Occupy protesters vacate Las Vegas camp

The tents are gone. So are the portable toilets.

The tiny parking lot tucked away on Paradise Road near the airport was at the center of controversy when Clark County officials allowed Occupy Las Vegas protesters to camp there.

They called it Area 99. It was a place for supporters in the movement to voice their opinions about corporate greed and influence in politics.

Then the homeless came, and the occupation site seemed to transform into an extension of social services as the protesters tried to connect the poor with resources in between camp meetings about foreclosures, unemployment and the 99 percent.

Then most of the protesters left.

Police and paramedics began visiting more frequently to check on the welfare of certain campers with what appeared to be mental health issues. Internal quarrels among protesters threatened to split up the group, and another faction of the movement was created.

Now the parking lot is nearly empty.

The local chapter of the Occupy Wall Street movement kept its word and vacated the area Monday afternoon, a condition of the agreement with the county.

The county permit expired at 5 p.m. The group of 30 or so counted down the time and joked that they were trespassing once the time was up.

One police officer drove up in a cruiser to check on the status of the cleanup. He didn’t arrest anyone at the site. He was just monitoring.

The final moments of the occupation were a tearful occasion for some as they packed up their belongings and said their goodbyes. Some had no idea where they would sleep that night.

“It’s kind of sad,” said Liza, a homeless woman who joined the movement once she moved to the campsite in December. “This wasn’t just a place to go, it was somewhere to stay. Now you take what you can carry. Keep it light. Keep it moving.”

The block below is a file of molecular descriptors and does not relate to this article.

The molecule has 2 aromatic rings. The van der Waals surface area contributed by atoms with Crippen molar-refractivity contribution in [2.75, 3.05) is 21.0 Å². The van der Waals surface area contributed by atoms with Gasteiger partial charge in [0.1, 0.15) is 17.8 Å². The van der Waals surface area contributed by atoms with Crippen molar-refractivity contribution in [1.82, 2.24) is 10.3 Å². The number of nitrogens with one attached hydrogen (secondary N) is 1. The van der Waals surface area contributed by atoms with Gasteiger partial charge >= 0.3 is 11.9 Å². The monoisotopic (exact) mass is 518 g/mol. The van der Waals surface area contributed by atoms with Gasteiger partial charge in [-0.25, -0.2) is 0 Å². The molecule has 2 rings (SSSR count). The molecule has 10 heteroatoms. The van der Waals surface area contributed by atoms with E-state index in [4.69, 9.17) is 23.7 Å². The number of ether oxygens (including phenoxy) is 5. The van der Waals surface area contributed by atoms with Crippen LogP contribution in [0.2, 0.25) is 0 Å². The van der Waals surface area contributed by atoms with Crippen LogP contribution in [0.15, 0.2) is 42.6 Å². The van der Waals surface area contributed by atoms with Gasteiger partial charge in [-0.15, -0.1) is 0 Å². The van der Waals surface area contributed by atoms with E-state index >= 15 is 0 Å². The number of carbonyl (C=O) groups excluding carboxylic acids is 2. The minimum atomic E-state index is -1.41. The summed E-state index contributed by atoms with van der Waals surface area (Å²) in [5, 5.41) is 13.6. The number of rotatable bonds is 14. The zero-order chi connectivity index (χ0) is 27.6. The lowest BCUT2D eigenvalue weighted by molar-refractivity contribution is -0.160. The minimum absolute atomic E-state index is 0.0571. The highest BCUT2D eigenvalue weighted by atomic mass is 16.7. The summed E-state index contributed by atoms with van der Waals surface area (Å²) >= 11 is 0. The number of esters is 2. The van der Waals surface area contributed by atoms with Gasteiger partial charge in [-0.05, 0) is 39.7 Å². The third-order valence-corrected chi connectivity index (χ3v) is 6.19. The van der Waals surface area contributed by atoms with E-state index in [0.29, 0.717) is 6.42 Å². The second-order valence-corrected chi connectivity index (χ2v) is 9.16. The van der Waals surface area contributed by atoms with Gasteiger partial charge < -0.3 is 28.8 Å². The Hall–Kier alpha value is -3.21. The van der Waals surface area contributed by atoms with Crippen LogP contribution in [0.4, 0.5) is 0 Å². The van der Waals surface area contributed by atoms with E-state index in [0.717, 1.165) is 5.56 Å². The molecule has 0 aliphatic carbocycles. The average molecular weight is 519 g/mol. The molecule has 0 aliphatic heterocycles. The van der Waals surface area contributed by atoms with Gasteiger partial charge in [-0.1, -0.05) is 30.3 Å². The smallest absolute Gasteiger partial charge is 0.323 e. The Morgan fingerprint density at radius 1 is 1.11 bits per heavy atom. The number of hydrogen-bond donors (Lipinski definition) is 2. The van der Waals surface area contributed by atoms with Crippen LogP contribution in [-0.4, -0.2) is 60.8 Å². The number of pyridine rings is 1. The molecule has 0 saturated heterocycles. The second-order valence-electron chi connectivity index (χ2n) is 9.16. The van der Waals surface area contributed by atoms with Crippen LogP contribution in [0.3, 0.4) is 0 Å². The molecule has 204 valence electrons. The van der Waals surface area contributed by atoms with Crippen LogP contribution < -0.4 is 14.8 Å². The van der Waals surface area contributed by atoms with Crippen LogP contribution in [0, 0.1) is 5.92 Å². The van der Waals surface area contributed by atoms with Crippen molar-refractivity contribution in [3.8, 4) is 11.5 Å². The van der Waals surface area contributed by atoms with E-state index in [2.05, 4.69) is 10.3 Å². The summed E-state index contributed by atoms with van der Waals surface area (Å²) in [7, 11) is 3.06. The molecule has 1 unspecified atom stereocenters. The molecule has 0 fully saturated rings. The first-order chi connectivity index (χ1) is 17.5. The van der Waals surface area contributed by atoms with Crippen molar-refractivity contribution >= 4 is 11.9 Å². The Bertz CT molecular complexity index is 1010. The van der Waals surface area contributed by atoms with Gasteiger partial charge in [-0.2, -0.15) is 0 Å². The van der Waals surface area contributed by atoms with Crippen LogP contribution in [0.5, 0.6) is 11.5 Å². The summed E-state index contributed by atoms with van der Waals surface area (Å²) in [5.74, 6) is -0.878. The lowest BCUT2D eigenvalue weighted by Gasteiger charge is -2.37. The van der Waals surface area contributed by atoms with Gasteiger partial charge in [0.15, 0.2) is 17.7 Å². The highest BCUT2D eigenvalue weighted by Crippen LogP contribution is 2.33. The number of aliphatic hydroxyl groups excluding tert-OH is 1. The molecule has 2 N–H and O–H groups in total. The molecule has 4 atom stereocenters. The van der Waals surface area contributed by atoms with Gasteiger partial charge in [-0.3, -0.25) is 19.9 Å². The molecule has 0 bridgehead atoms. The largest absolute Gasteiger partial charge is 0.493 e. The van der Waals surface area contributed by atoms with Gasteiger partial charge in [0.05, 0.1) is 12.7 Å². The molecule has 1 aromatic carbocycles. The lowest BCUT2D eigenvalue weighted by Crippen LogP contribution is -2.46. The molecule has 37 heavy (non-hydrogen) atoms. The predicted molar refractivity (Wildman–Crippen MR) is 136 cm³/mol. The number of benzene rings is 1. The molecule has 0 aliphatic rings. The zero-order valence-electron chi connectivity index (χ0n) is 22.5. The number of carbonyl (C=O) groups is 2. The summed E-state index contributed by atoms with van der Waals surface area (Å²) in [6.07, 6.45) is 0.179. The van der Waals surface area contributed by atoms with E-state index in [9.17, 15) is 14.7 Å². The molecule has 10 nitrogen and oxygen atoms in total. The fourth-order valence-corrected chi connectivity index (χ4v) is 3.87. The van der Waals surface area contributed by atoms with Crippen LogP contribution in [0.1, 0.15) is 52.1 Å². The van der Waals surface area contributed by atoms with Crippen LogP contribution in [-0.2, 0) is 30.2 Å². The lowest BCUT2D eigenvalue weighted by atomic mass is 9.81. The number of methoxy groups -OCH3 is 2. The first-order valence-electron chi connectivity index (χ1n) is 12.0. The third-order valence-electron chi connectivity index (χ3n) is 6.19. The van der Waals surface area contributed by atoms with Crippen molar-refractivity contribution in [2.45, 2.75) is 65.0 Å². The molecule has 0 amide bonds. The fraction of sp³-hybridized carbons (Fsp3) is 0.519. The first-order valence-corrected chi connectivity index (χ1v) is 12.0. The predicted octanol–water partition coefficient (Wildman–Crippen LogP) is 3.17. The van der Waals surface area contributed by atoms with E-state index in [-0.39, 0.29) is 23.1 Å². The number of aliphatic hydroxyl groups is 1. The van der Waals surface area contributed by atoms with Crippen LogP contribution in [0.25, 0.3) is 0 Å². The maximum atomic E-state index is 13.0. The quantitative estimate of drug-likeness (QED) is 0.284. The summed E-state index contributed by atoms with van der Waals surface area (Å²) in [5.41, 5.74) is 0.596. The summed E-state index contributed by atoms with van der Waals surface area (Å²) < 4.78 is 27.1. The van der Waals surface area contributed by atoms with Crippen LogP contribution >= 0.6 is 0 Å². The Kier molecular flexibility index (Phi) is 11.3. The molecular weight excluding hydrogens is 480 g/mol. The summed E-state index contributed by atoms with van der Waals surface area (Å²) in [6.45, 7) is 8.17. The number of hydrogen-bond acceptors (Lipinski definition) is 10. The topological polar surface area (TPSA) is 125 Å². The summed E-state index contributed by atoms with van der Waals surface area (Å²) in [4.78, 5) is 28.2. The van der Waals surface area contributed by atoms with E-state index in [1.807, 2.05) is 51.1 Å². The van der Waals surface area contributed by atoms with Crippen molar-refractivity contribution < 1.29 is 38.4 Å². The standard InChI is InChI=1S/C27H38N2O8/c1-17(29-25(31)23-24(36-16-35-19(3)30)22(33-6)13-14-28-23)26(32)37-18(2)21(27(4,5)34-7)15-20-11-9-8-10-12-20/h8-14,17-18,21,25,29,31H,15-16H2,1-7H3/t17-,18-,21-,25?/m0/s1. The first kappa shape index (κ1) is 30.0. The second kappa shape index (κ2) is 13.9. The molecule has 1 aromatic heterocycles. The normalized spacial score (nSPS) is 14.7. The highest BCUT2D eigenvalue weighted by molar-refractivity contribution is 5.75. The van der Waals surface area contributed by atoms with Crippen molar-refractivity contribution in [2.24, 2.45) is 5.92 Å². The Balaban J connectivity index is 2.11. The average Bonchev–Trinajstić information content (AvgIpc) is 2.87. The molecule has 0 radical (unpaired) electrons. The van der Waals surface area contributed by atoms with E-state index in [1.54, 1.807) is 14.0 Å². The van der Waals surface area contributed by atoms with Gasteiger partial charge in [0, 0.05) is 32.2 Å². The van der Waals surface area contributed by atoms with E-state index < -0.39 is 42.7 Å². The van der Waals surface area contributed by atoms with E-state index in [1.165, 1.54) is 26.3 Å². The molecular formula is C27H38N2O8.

Another woman, Rose, said she was “ashamed of city and county officials for not stepping up to the plate in this grand experiment.”

County officials granted a one-month permit to the group in October.

County management signed off on an additional 90 days in November, one day after 21 protesters were arrested for stopping traffic on northbound Las Vegas Boulevard in front of the federal courthouse.

County commissioners expressed their disappointment about the arrests and questioned extending the permit.

Trash bags, brooms, cinder blocks and boxes littered the area Monday afternoon. A few tents remained. Loud music played as people cleaned up the area. The soundtrack for an occupation cleanup included Tom Petty and the politically charged Rage Against the Machine.

Anthony Goodley, 45, lost his job as a cabdriver three years ago when the recession hit. He joined protesters about a month ago “partially for a place to stay.”

“I kinda think when we leave here, I’m afraid we’ll scatter,” said Goodley, who planned to leave Las Vegas for Wyoming.

Other protesters alluded to a handful of new occupation sites scattered throughout the city, but they didn’t want to give away any locations

At the final group meeting on site, people choked back tears, discussed what was ahead for the movement as the presidential election nears and talked about setting aside their differences.

They made clear that while the occupation site might be gone, they’re not done protesting.

Contact reporter Kristi Jourdan at kjourdan@
reviewjournal.com or 702-455-4519.

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